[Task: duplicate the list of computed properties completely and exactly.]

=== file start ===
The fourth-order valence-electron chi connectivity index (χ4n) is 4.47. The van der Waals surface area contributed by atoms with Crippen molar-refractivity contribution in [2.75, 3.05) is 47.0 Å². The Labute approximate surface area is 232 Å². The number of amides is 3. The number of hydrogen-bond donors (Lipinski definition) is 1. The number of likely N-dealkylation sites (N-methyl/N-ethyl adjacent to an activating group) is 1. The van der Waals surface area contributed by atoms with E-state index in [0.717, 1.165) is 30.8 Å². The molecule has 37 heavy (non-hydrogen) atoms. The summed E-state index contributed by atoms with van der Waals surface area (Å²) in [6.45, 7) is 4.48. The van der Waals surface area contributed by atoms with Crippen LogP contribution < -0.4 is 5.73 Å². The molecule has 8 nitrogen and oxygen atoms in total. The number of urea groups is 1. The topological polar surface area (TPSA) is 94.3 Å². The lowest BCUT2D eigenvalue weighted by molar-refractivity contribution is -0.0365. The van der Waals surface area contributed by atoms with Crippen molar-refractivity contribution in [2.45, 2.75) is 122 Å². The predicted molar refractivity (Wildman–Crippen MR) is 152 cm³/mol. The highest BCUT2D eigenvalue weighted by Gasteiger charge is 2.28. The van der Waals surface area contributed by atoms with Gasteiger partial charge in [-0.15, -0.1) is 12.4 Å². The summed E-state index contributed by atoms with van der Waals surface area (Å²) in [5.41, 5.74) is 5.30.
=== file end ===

The fourth-order valence-electron chi connectivity index (χ4n) is 4.47. The van der Waals surface area contributed by atoms with Crippen molar-refractivity contribution in [2.75, 3.05) is 47.0 Å². The Labute approximate surface area is 232 Å². The number of amides is 3. The number of hydrogen-bond donors (Lipinski definition) is 1. The number of likely N-dealkylation sites (N-methyl/N-ethyl adjacent to an activating group) is 1. The van der Waals surface area contributed by atoms with E-state index in [0.717, 1.165) is 30.8 Å². The molecule has 37 heavy (non-hydrogen) atoms. The summed E-state index contributed by atoms with van der Waals surface area (Å²) in [6.45, 7) is 4.48. The van der Waals surface area contributed by atoms with Crippen LogP contribution < -0.4 is 5.73 Å². The molecule has 8 nitrogen and oxygen atoms in total. The number of urea groups is 1. The topological polar surface area (TPSA) is 94.3 Å². The lowest BCUT2D eigenvalue weighted by molar-refractivity contribution is -0.0365. The van der Waals surface area contributed by atoms with Crippen molar-refractivity contribution in [2.45, 2.75) is 122 Å². The predicted molar refractivity (Wildman–Crippen MR) is 152 cm³/mol. The highest BCUT2D eigenvalue weighted by Gasteiger charge is 2.28. The van der Waals surface area contributed by atoms with Gasteiger partial charge in [-0.15, -0.1) is 12.4 Å². The summed E-state index contributed by atoms with van der Waals surface area (Å²) in [5.41, 5.74) is 5.30.